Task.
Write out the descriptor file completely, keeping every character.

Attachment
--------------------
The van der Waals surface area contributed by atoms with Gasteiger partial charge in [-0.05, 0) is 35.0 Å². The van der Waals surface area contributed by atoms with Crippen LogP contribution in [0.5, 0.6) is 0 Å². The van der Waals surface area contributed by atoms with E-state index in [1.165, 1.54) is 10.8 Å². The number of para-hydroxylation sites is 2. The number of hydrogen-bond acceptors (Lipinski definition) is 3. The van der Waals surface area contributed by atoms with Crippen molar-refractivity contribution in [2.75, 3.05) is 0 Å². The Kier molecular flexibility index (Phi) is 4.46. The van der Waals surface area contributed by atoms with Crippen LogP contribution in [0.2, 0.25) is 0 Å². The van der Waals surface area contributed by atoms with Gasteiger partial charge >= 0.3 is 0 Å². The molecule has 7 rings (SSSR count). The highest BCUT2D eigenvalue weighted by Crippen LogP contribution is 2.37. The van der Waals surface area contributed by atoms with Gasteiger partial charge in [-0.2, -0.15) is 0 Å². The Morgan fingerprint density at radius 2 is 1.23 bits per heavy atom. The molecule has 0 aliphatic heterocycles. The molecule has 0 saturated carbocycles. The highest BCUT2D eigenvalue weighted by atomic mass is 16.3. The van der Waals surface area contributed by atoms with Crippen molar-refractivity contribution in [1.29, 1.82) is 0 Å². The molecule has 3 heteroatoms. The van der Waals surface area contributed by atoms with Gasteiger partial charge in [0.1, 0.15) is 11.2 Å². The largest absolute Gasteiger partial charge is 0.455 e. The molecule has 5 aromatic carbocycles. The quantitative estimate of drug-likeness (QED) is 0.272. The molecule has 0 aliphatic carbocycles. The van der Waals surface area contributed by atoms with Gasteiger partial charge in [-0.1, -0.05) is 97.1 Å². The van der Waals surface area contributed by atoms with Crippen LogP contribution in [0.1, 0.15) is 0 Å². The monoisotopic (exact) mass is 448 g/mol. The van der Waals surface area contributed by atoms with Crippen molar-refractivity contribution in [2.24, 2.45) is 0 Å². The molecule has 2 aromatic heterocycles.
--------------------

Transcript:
The van der Waals surface area contributed by atoms with Gasteiger partial charge in [-0.05, 0) is 35.0 Å². The van der Waals surface area contributed by atoms with Crippen LogP contribution in [0.5, 0.6) is 0 Å². The van der Waals surface area contributed by atoms with E-state index in [1.165, 1.54) is 10.8 Å². The number of para-hydroxylation sites is 2. The number of hydrogen-bond acceptors (Lipinski definition) is 3. The van der Waals surface area contributed by atoms with Crippen molar-refractivity contribution in [2.75, 3.05) is 0 Å². The Kier molecular flexibility index (Phi) is 4.46. The van der Waals surface area contributed by atoms with Crippen LogP contribution in [0.2, 0.25) is 0 Å². The van der Waals surface area contributed by atoms with Gasteiger partial charge >= 0.3 is 0 Å². The molecule has 7 rings (SSSR count). The highest BCUT2D eigenvalue weighted by Crippen LogP contribution is 2.37. The van der Waals surface area contributed by atoms with Gasteiger partial charge in [-0.2, -0.15) is 0 Å². The Morgan fingerprint density at radius 2 is 1.23 bits per heavy atom. The molecule has 0 aliphatic heterocycles. The molecule has 0 saturated carbocycles. The highest BCUT2D eigenvalue weighted by atomic mass is 16.3. The van der Waals surface area contributed by atoms with Crippen molar-refractivity contribution in [1.29, 1.82) is 0 Å². The molecule has 3 heteroatoms. The van der Waals surface area contributed by atoms with Gasteiger partial charge in [0.1, 0.15) is 11.2 Å². The largest absolute Gasteiger partial charge is 0.455 e. The molecule has 5 aromatic carbocycles. The quantitative estimate of drug-likeness (QED) is 0.272. The molecule has 0 aliphatic carbocycles. The van der Waals surface area contributed by atoms with Gasteiger partial charge in [-0.1, -0.05) is 97.1 Å². The van der Waals surface area contributed by atoms with Crippen LogP contribution in [0.1, 0.15) is 0 Å². The monoisotopic (exact) mass is 448 g/mol. The van der Waals surface area contributed by atoms with Crippen molar-refractivity contribution in [2.24, 2.45) is 0 Å². The molecule has 2 aromatic heterocycles.